Boeing plans 737 MAX ramp-up, backs cash-flow goal

Company tries to recover from a series of crises following fatal crashes

By Reuters

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A Boeing 737 MAX-9 under construction at the production facility in Renton, Washington. - Reuters file
A Boeing 737 MAX-9 under construction at the production facility in Renton, Washington. - Reuters file

Published: Wed 26 Apr 2023, 4:43 PM

Boeing Co said on Wednesday that it planned to ramp up production of its 737 MAX jets to 38 per month by year-end, while backing its annual cash-flow goal, as it tries to reassure investors after manufacturing problems threatened to derail deliveries.

Boeing’s jet deliveries and free cash flow are being closely watched as the company tries to recover from a series of crises since two fatal MAX crashes in 2018 and 2019.

Reuters reported earlier this month that Boeing’s schedule called for suppliers to ramp up to 38 737 MAXs a month in June. That is seven jets more than its current production rate.

Production of the widebody 787 Dreamliner has stabilised at three, the planemaker said, adding that it would increase to five per month by year-end.

Overall, Boeing reaffirmed plans to generate $3 billion to $5 billion in free cash flow this year, as well as deliver 400 to 450 737 MAXs and 70 to 80 787 Dreamliners. Boeing shares were up 4 per cent in trading before the bell.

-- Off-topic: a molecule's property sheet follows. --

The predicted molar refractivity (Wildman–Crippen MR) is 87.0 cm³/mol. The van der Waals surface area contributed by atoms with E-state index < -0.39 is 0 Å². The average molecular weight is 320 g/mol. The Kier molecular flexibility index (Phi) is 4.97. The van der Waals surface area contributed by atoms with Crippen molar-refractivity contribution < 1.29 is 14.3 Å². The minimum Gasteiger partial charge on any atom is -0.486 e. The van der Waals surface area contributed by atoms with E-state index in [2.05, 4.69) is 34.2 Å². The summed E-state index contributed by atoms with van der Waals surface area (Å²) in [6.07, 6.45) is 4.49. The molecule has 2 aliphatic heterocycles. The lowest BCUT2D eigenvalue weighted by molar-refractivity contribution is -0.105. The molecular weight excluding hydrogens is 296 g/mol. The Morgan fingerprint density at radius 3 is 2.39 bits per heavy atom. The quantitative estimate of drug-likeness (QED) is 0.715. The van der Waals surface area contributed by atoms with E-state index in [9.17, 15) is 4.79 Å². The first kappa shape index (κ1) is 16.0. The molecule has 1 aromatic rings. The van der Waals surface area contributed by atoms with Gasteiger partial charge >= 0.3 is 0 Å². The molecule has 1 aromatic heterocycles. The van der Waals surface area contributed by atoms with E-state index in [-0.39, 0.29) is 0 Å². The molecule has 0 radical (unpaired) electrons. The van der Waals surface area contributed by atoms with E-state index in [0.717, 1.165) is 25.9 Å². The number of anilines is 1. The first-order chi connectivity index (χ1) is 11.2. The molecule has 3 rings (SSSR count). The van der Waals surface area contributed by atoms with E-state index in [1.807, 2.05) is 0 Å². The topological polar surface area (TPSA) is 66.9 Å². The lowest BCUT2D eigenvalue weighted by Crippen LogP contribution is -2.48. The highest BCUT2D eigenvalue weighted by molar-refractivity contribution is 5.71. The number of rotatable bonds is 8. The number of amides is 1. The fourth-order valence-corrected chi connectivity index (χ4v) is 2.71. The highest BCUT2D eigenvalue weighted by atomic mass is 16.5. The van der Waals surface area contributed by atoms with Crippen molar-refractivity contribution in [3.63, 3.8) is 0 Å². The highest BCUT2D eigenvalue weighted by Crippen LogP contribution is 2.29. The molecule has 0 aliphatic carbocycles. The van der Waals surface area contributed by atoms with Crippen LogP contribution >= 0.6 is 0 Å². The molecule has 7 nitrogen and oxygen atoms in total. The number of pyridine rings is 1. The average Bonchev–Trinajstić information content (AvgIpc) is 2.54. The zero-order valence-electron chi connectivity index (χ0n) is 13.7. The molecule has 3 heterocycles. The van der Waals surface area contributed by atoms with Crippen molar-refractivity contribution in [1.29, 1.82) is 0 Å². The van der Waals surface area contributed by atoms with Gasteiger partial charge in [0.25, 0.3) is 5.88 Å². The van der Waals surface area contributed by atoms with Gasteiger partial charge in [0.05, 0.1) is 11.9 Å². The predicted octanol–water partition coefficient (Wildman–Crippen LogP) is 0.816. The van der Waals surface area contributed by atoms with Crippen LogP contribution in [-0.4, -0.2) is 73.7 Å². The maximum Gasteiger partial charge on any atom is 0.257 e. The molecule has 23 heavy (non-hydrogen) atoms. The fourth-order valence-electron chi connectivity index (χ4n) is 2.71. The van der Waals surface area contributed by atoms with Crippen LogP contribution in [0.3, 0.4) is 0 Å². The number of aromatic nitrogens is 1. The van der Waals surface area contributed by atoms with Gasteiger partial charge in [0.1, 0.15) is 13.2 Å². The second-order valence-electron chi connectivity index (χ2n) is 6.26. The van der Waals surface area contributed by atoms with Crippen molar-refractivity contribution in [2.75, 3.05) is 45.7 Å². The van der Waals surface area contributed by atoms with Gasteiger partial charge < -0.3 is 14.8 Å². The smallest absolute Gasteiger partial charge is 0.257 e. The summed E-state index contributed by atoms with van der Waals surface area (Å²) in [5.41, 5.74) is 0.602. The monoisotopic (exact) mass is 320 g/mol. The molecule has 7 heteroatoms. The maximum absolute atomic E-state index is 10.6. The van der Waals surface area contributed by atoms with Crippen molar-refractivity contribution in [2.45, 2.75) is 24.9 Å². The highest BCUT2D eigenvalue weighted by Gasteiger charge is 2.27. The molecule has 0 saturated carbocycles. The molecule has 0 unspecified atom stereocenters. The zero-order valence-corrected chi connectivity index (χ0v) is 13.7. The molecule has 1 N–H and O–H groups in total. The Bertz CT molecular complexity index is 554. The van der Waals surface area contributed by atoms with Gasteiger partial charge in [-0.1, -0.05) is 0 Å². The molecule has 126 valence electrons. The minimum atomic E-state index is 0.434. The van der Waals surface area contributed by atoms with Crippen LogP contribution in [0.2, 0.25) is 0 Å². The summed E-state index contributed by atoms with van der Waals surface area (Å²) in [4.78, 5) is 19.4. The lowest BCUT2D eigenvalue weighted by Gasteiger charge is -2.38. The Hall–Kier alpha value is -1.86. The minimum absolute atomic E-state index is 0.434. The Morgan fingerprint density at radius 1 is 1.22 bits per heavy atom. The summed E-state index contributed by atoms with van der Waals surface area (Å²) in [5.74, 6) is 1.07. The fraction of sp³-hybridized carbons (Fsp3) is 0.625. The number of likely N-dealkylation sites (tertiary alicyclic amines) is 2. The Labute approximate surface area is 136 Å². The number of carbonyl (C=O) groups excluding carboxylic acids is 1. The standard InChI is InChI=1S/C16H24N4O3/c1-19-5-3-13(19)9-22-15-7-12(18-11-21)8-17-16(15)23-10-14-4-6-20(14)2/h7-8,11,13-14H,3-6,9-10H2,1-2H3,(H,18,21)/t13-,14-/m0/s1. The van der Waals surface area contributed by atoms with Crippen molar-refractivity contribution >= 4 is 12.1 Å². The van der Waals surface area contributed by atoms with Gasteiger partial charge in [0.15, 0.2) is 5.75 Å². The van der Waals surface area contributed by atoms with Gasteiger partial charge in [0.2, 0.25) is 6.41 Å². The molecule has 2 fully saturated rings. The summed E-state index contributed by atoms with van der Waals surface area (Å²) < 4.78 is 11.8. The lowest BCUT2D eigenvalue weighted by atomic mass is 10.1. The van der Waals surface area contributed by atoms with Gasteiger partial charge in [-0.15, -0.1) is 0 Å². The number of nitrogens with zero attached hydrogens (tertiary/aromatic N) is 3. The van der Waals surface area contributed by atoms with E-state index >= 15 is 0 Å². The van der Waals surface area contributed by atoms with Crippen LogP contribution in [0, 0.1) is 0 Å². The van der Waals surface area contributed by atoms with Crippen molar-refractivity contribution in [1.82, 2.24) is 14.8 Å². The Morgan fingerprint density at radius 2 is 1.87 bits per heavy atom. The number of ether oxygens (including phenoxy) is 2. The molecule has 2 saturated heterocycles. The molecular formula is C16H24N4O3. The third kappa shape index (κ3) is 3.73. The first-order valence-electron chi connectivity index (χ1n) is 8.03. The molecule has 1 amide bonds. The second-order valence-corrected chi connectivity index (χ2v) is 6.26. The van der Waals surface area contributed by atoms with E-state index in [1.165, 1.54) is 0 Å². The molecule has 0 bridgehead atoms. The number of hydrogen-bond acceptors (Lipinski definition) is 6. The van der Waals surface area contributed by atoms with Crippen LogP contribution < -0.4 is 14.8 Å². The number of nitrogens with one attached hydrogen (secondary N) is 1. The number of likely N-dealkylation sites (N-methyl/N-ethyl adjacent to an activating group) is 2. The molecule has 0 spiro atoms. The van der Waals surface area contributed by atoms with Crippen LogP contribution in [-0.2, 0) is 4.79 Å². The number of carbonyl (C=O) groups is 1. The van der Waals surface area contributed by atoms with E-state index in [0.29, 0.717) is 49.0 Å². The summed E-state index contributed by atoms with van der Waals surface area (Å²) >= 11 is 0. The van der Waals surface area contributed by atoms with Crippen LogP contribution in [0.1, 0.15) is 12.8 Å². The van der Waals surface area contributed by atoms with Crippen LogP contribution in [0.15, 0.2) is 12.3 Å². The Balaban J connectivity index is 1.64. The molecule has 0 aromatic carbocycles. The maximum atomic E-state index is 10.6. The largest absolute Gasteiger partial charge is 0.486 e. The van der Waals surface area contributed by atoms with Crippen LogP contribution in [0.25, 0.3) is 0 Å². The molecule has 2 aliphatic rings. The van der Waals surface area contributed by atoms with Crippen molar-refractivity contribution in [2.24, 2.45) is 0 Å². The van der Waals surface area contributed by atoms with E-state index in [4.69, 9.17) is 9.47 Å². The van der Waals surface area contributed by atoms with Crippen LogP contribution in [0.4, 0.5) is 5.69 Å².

In the first quarter, Boeing’s cash burn slowed to $786 million from $3.57 billion a year earlier, as it delivered about 27 per cent more jets. Planemakers usually receive a major portion of cash when they hand over aircraft.

Margins at its defense unit were negative as it recorded a $245 million pre-tax charge on the KC-46 tanker program, putting total pre-tax losses on the program at about $7 billion.

Boeing reported an adjusted loss per share of $1.27, wider than analyst expectations of a loss of $1.07 per share, as per Refinitiv data. Revenue of $17.92 billion beat analyst expectations of $17.57 billion.

The company paid down $1.6 billion in debt, which now stands at $55.4 billion.

Rework on the MAX “will impact the timing of deliveries over the next several months; however, we remain confident in the operational and financial goals we set for this year,” Boeing CEO Dave Calhoun wrote in a letter to employees.

Calhoun added in a statement that the company was “progressing through recent supply chain disruptions.”

The latest MAX manufacturing problem - which involves two brackets that were incorrectly installed on the fuselage made by Spirit AeroSystems - raised questions about Boeing’s ability to meet its annual targets.

Boeing had said the issue, which dates back to 2019, impacted a “significant” number of undelivered MAX planes in production and in storage, as well as those in service. Boeing executives are expected to detail the scope of the problem on an investor call later in the day.


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